Back in November 2010 a friend e-mailed me the message below. The note struck me as being funny; it seemed random and perhaps intended for another recipient. Here’s the original e-mail and the quick response I cranked out to him. I made a couple edits to protect the innocent and make the posting blog-friendly.
Sent: Monday, November 01, 2010 7:20 PM
Subject: Rose brand curtains?
Have you ever heard of rose brand curtains? I ended up sitting next to one of their salesmen today on the plane to Atlanta. Seemed like a good guy.
Do not believe him. He is not who he says he is. I’m surprised he had the audacity to reveal himself to you.
“Good evening, Mr. Stock. Please step over here so we may have a look in that backpack, please,” bellowed the school’s vice principal, Mr. Stuckley. “Planning to do homework at the homecoming dance, are we?”
I turned my head to see who Mr. Stuckley was speaking to. So did the two volunteer mothers manning the ticket table, and I found amusement as both their facial expressions drew noticeably uncomfortable once seeing the target of Mr. Stuckley’s attention. It was Adam Stock, another sophomore in my class who was dressed-to-impress this evening wearing black jeans, a tuxedo-printed t-shirt, polished cowboy boots, and a top hat that would make Slash envious.
Like it or not, our colleagues view their daily interactions with us similar to a corporate brand. Here are five intentional behaviors I use to actively manage my personal brand.
Several weeks ago I participated in multiple concurrent assignments where none ran smoothly according to my standards. I found myself frustrated with what was shaping up to be my new normal—my days consisting largely of redundant throwaway work and a greatly reduced operating efficiency.
The yearly goals and objectives (G&O) process in most organizations is often perceived by staff as a mundane HR activity required solely to support year-end performance appraisals. Here’s my thoughts as to how directors and managers can strengthen the process with cross-functional peer reviews.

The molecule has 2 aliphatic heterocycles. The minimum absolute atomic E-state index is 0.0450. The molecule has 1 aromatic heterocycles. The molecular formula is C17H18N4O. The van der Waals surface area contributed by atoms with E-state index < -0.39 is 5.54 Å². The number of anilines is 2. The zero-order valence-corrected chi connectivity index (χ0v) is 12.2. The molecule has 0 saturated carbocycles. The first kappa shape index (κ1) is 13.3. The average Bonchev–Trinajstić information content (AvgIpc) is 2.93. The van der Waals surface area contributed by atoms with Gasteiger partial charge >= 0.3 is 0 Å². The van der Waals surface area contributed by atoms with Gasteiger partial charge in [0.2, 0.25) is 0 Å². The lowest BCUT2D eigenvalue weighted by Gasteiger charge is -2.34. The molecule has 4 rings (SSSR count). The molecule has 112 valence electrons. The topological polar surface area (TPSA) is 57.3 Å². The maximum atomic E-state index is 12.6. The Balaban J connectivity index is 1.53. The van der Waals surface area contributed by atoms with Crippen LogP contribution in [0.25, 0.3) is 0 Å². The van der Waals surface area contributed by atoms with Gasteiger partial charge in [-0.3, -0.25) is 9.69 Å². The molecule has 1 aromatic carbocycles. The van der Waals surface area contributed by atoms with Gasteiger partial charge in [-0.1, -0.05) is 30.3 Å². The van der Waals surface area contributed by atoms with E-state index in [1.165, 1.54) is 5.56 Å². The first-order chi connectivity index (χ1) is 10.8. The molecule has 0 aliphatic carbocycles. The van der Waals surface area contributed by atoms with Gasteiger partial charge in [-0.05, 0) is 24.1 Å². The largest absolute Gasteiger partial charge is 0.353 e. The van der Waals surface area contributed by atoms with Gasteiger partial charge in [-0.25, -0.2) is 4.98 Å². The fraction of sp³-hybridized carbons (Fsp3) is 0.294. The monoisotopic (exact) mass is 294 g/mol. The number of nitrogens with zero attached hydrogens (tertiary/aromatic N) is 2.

In my experience, the goals and objectives process is typically structured and communicated as a vertically-siloed exercise held between a supervisor and employee. Staff are asked to create tactical objectives to help achieve broader goals that cascade down from executives within a single department like I.T. or Finance.
By no means am I a data pack-rat requiring vast needs of online backup. I’ve accumulated only 600 gigabytes of data over the past twenty years that consists mostly of photographs, edited home video projects, and miscellaneous Microsoft Office documents.
For years I shuffled these digital assets across multiple storage devices in my home. At some point I started to wonder, “What happens if my home catches fire or my external drive fails? This data is surely gone forever. Should I investigate an online backup subscription?”
Like most, I spent the recent year-end holidays reconnecting with family and friends over a tin of homemade Toll House chocolate chip cookies and non-fat cappuccinos. We laughed. We cried. We debated the merits of Agile SaaS deployments and Minimum Viable Product (MVP) delivery.
It began as an innocuous statement:
“Drive-thru windows at coffee shops. Call-ahead seating at chain restaurants. Online order pickup at big-box stores. Clearly we’re an impatient society. We know what we want. And even if we don’t, we want it now, anyway.”
Not every employee is the ideal candidate to attend formal change management training. This article presents a few considerations organized by role.
I’ll always remember my first experience being on the receiving end of an enterprise software replacement project that occurred without a formal change management strategy. I had just returned from a week’s vacation and discovered the introduction, rollout, and three (and only three) software training sessions for the new system all occurred the week I was away. The system adoption results were abysmal.
In the early to mid-2000s Microsoft Corp. painted the world a beautiful picture of the ease at which one could exchange information across disparate systems, whether across the LAN or across the Internet. The company simultaneously eased both Office users and professional developers into unfamiliar terminology like Web Services, Simple Object Access Protocol (SOAP), and XML.
Don’t worry about the new terminology, Microsoft told Office users (paraphrased). With a few drag-and-drops and mouse clicks, we made it simple for you to call a web service with little to no coding experience. You’re going to love how easy it is to push and pull data using Visual Basic for Applications (VBA) within your Office files—namely Excel (paraphrased).